Buddhism Enlightenment Is Beyond Description And Analysis
In the foregoing chapters we have had several occasions to re...
Buddha-nature Is The Common Source Of Morals
Furthermore, Buddha-nature or real self, being the seat of lo...
The Examination Of The Notion Of Self
The belief in immortality is based on the strong instinct of
There Is No Mortal Who Is Non-moral Or Purely Immoral
The same is the case with the third and the fourth class of p...
Buddha The Universal Life
Zen conceives Buddha as a Being, who moves, stirs, inspires,
The Manliness Of The Zen Monk And Of The Samurai
Thirdly, both the Zen monk and the Samurai were distinguished...
Everything Is Living According To Zen
Everything alive has a strong innate tendency to preserve its...
The First Step In The Mental Training
Some of the old Zen masters are said to have attained to supr...
Where Does The Root Of The Illusion Lie?
Now let us examine where illusion lies hidden from the view o...
Enlightened Consciousness Is Not An Intellectual Insight
Enlightened Consciousness is not a bare intellectual insight,...
Introduction Of Zen Into China By Bodhidharma
An epoch-making event took place in the Buddhist history of C...
Flight Of The Sixth Patriarch
On the following morning the news of what had happened during...
The Development Of The Southern And Of The Northern School Of Zen
After the death of the Fifth Patriarch the venerable Shang Si...
Nature Is The Mother Of All Things
Furthermore, man has come into existence out of Nature. He i...
Zen And Nirvana
The beatitude of Zen is Nirvana, not in the Hinayanistic sens...
Where Then Does The Error Lie?
Where, then, does the error lie in the four possible proposit...
Buddha Is Unnamable
Give a definite name to Deity, He would be no more than what ...
The Method Of Instruction Adopted By Zen Masters
Thus far we have described the doctrine of Zen inculcated by ...
Epicureanism And Life
There are a good many people always buoyant in spirit and mir...
Nature And Her Lesson
Nature offers us nectar and ambrosia every day, and everywher...
The Great Person And Small Person
For these reasons Zen proposes to call man Buddha-natured or
Good-natured in a sense transcendental to the duality of good and
bad. It conveys no sense to call some individuals good in case there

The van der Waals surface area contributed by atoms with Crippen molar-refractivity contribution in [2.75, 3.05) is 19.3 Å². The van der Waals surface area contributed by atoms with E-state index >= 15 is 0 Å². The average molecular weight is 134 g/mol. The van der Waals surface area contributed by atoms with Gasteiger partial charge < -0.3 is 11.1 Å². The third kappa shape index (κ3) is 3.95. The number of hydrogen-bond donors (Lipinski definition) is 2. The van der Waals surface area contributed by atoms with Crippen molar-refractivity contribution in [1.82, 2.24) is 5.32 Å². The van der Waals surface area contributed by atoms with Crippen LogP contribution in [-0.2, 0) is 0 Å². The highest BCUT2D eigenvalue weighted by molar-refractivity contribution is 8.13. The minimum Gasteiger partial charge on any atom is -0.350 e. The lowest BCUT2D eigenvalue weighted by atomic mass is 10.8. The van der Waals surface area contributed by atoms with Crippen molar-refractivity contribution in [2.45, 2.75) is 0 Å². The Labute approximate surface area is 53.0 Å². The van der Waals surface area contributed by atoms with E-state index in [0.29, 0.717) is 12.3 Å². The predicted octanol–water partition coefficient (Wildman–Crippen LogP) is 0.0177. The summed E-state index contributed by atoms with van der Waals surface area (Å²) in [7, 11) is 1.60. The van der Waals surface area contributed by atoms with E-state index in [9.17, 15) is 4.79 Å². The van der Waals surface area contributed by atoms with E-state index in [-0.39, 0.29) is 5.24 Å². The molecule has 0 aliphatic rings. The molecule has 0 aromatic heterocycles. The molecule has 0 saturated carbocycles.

is no bad individual. For the sake of convenience, however, Zen
calls man good, as is exemplified by Shakya Muni, who was wont to
address his hearers as 'good men and women,' and by the Sixth
Patriarch in China, who called everybody 'a good and wise one.' This
does not imply in the least that all human beings are virtuous,
sinless, and saintly-nay, the world is full of vices and crimes. It
is an undeniable fact that life is the warfare of good against evil,
and many a valiant hero has fallen in the foremost ranks. It is
curious, however, to notice that the champions on the both sides are
fighting for the same cause. There can be no single individual in
the world who is fighting against his own cause or interest, and the
only possible difference between one party and the other consists in
the extent of interests which they fight for. So-called bad persons,
who are properly designated as 'small persons' by Chinese and
Japanese scholars, express their Buddha-nature to a small extent
mostly within their own doors, while so-called good persons, or
'great persons' as the Oriental scholars call them, actualize their
Buddha-nature to a large extent in the whole sphere of a country, or
of the whole earth.
Enlightened Consciousness, or Buddha-nature, as we have seen in the
previous chapter, is the mind of mind and the consciousness of
consciousness, Universal Spirit awakened in individual minds, which
realizes the universal brotherhood of all beings and the unity of
individual lives. It is the real self, the guiding principle, the
Original Physiognomy (nature), as it is called by Zen, of
man. This real self lies dormant under the threshold of
consciousness in the minds of the confused; consequently, each of
them is inclined to regard petty individual as his self, and to exert
himself to further the interests of the individual self even at the
cost of those of the others. He is 'the smallest person' in the
world, for his self is reduced to the smallest extent possible. Some
of the less confused identify their selves with their families, and
feel happy or unhappy in proportion as their families are happy or
unhappy, for the sake of which they sacrifice the interests of other
families. On the other hand, some of the more enlightened unite
their selves through love and compassion with their whole tribe or
countrymen, and consider the rise or fall of the tribe or of the
country as their own, and willingly sacrifice their own lives, if
need be, for the cause of the tribe or the country. When they are
fully enlightened, they can realize the unity of all sentient lives,
and be ever merciful and helpful towards all creatures. They are
'the greatest persons' on earth, because their selves are enlarged to
the greatest extent possible.
The expression first occurs in Ho-bo-dan-kyo of the Sixth
Patriarch, and is frequently used by later Zenists.
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